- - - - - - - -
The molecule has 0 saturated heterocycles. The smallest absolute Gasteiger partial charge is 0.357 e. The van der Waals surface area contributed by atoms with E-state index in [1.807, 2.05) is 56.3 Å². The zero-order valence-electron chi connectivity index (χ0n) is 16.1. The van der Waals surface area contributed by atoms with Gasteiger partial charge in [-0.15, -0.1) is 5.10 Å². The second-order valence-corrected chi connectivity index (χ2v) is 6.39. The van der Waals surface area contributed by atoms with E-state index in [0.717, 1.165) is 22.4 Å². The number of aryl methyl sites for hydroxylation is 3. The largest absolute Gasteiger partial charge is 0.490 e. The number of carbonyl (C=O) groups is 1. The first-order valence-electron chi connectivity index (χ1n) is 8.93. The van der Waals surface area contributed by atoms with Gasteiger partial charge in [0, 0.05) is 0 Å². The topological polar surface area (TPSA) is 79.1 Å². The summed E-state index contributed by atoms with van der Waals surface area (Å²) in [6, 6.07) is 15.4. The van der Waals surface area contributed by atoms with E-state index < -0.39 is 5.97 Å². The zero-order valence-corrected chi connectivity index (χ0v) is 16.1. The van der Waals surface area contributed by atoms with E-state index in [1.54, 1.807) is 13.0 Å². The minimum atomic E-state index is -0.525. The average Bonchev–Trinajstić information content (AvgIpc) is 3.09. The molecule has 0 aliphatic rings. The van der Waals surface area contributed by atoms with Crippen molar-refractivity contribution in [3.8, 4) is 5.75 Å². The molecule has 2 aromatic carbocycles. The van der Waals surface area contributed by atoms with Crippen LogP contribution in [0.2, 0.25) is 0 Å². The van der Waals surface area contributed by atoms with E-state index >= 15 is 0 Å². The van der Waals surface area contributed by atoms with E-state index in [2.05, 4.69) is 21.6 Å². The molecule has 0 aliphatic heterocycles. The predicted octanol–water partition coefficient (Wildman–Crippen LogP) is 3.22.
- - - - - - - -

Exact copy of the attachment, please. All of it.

The molecule has 0 saturated heterocycles. The smallest absolute Gasteiger partial charge is 0.357 e. The van der Waals surface area contributed by atoms with E-state index in [1.807, 2.05) is 56.3 Å². The zero-order valence-electron chi connectivity index (χ0n) is 16.1. The van der Waals surface area contributed by atoms with Gasteiger partial charge in [-0.15, -0.1) is 5.10 Å². The second-order valence-corrected chi connectivity index (χ2v) is 6.39. The van der Waals surface area contributed by atoms with E-state index in [0.717, 1.165) is 22.4 Å². The number of aryl methyl sites for hydroxylation is 3. The largest absolute Gasteiger partial charge is 0.490 e. The number of carbonyl (C=O) groups is 1. The first-order valence-electron chi connectivity index (χ1n) is 8.93. The van der Waals surface area contributed by atoms with Gasteiger partial charge in [0, 0.05) is 0 Å². The topological polar surface area (TPSA) is 79.1 Å². The summed E-state index contributed by atoms with van der Waals surface area (Å²) in [6, 6.07) is 15.4. The van der Waals surface area contributed by atoms with E-state index < -0.39 is 5.97 Å². The zero-order valence-corrected chi connectivity index (χ0v) is 16.1. The van der Waals surface area contributed by atoms with E-state index in [1.54, 1.807) is 13.0 Å². The minimum atomic E-state index is -0.525. The average Bonchev–Trinajstić information content (AvgIpc) is 3.09. The molecule has 0 aliphatic rings. The van der Waals surface area contributed by atoms with Crippen molar-refractivity contribution in [3.8, 4) is 5.75 Å². The molecule has 2 aromatic carbocycles. The van der Waals surface area contributed by atoms with Crippen LogP contribution in [0.2, 0.25) is 0 Å². The van der Waals surface area contributed by atoms with E-state index >= 15 is 0 Å². The van der Waals surface area contributed by atoms with E-state index in [2.05, 4.69) is 21.6 Å². The molecule has 0 aliphatic heterocycles. The predicted octanol–water partition coefficient (Wildman–Crippen LogP) is 3.22.